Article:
As in, run it from the CLI to store any binaries of desire.

Simple usage

$ kvass set hello world
$ kvass get hello

# enumerate keys
$ kvass ls

# store arbitrary files
$ kvass set logo < kvass.jpg
$ kvass get logo > kvass.jpg

# Its trivial to set up and operate kvass across multiple devices
$ ssh kvass config show

Encryption Key:  	5abf59f5f1a2f3c998a4f592ce081a23e14a68fd8a792259c6ec0fc1e8fb1246  # <- copy this for the next step
ProcessID:       	752176921
Remote:          	(None)

$ kvass config key 5abf59f5f1a2f3c998a4f592ce081a23e14a68fd8a792259c6ec0fc1e8fb1246 # set the same key for all your devices
$ kvass config remote # tell kvass where to find the server instance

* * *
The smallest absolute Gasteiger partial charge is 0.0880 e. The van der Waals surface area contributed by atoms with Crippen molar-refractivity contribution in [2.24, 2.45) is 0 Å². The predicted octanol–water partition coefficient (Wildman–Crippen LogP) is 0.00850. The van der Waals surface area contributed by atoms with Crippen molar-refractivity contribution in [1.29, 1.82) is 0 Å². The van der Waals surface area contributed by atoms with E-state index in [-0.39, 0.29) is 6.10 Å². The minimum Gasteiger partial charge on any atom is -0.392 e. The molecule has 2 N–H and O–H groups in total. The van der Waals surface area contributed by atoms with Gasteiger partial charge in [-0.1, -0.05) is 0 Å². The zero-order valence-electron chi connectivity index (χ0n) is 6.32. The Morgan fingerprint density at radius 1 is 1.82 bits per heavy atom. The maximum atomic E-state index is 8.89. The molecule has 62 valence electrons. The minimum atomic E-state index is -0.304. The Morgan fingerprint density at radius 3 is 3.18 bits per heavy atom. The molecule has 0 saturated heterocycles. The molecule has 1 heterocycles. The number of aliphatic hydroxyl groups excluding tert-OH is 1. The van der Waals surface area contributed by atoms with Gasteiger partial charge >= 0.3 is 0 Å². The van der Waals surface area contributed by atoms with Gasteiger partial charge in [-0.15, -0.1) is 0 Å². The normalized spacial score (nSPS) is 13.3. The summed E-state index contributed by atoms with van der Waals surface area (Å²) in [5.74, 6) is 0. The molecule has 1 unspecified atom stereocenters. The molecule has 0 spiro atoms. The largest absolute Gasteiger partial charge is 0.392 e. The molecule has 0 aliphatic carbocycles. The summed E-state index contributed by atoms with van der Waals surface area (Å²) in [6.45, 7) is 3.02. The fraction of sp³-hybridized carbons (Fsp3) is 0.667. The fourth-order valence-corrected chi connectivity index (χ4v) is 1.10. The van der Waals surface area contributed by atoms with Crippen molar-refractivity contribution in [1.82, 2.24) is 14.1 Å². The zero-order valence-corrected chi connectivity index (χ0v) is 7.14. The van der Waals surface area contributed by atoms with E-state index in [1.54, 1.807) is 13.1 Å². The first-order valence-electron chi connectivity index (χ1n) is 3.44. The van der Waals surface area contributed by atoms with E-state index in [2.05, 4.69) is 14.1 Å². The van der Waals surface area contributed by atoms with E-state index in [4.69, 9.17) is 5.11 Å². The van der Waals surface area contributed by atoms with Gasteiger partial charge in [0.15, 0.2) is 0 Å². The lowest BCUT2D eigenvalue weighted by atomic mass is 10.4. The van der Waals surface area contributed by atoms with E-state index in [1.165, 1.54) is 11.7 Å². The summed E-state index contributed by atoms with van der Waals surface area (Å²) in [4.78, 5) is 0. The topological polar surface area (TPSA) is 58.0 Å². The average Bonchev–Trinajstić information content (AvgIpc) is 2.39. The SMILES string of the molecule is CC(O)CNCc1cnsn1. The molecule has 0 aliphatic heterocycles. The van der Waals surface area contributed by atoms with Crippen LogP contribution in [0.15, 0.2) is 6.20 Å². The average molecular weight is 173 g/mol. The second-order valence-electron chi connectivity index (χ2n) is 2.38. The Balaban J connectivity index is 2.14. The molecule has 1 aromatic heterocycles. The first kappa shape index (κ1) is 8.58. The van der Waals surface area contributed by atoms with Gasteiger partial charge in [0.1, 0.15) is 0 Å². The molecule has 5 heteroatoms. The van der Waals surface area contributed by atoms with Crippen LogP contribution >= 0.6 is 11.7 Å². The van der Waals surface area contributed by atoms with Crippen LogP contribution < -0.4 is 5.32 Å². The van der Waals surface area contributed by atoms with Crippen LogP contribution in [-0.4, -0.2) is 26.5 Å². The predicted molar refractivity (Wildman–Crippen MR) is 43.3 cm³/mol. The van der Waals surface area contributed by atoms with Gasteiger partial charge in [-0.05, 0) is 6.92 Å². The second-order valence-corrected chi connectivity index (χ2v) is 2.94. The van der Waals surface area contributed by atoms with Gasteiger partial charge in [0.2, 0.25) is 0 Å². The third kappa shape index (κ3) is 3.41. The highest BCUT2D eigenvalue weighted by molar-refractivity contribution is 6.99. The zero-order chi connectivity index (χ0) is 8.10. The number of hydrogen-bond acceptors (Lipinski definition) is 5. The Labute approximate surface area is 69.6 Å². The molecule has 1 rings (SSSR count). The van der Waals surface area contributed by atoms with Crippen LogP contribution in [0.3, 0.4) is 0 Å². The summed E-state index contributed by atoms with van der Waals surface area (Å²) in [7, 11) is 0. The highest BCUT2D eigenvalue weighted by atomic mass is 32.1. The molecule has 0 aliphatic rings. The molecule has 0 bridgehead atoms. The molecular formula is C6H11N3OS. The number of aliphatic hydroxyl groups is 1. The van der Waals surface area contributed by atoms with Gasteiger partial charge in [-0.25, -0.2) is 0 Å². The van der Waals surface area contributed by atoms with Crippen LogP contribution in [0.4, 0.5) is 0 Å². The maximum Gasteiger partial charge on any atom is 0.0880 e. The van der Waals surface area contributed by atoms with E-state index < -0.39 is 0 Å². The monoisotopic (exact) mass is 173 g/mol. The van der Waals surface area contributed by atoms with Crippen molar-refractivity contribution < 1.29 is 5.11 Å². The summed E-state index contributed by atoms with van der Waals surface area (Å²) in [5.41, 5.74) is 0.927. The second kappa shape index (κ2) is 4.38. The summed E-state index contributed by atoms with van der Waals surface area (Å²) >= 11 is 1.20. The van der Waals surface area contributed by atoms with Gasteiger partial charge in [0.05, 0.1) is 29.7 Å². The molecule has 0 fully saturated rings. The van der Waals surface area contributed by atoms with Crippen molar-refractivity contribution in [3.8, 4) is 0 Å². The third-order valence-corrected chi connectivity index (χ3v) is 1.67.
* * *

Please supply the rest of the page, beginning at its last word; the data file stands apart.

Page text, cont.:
# Run "kvass serve" on your server using systemd, screen or the init system of your choice (runit, anyone?). You can specify the interface and port to host at with [--bind].

$ kvass serve --bind="" # host on the default HTTP port (which means you can generate cleaner URLs - just set your remote no port)

# every set will now be broadcasted to the server
$ kvass set "hello from the other side" hello
$ ssh you@yourserver kvass get "hello from the other side"

# and every get will check the server for updates
$ ssh you@yourserver kvass set hello 👋
$ kvass get hello

# Good to know: All communication between the client and server is authenticated and encrypted using AES-256 GCM.

# remember the file we stored earlier? Let's get a shareable url for it!
$ kvass url logo

# you can also print the corresponding qr code directly to your terminal
kvass qr logo

Tags: storage   key-value  

Last modified 14 April 2023